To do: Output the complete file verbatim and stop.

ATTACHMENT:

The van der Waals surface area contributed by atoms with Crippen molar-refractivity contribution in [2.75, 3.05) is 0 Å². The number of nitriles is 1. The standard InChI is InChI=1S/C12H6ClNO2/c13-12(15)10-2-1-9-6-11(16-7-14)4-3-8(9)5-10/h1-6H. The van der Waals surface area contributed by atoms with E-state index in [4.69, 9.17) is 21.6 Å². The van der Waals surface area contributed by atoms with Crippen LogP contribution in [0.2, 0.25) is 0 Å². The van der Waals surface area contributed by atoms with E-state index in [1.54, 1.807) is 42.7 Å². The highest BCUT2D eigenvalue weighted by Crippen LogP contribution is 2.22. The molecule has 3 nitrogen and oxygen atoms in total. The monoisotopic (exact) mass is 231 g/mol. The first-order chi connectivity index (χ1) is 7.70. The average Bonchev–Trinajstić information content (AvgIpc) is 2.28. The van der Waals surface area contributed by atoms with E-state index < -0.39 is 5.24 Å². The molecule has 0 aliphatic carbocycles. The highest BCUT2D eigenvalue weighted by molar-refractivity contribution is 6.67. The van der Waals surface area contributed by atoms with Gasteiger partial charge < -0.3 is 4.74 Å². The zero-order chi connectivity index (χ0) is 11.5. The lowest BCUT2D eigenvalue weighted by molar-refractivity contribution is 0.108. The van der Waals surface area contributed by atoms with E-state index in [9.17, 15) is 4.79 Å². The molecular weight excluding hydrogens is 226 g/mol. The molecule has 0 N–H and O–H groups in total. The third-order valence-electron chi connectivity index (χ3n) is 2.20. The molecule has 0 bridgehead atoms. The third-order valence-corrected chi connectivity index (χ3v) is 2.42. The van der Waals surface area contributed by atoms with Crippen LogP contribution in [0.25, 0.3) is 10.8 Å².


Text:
The van der Waals surface area contributed by atoms with Crippen molar-refractivity contribution in [2.75, 3.05) is 0 Å². The number of nitriles is 1. The standard InChI is InChI=1S/C12H6ClNO2/c13-12(15)10-2-1-9-6-11(16-7-14)4-3-8(9)5-10/h1-6H. The van der Waals surface area contributed by atoms with E-state index in [4.69, 9.17) is 21.6 Å². The van der Waals surface area contributed by atoms with Crippen LogP contribution in [0.2, 0.25) is 0 Å². The van der Waals surface area contributed by atoms with E-state index in [1.54, 1.807) is 42.7 Å². The highest BCUT2D eigenvalue weighted by Crippen LogP contribution is 2.22. The molecule has 3 nitrogen and oxygen atoms in total. The monoisotopic (exact) mass is 231 g/mol. The first-order chi connectivity index (χ1) is 7.70. The average Bonchev–Trinajstić information content (AvgIpc) is 2.28. The van der Waals surface area contributed by atoms with E-state index < -0.39 is 5.24 Å². The molecule has 0 aliphatic carbocycles. The highest BCUT2D eigenvalue weighted by molar-refractivity contribution is 6.67. The van der Waals surface area contributed by atoms with Gasteiger partial charge < -0.3 is 4.74 Å². The zero-order chi connectivity index (χ0) is 11.5. The lowest BCUT2D eigenvalue weighted by molar-refractivity contribution is 0.108. The van der Waals surface area contributed by atoms with E-state index in [9.17, 15) is 4.79 Å². The molecular weight excluding hydrogens is 226 g/mol. The molecule has 0 N–H and O–H groups in total. The third-order valence-electron chi connectivity index (χ3n) is 2.20. The molecule has 0 bridgehead atoms. The third-order valence-corrected chi connectivity index (χ3v) is 2.42. The van der Waals surface area contributed by atoms with Crippen LogP contribution in [0.25, 0.3) is 10.8 Å².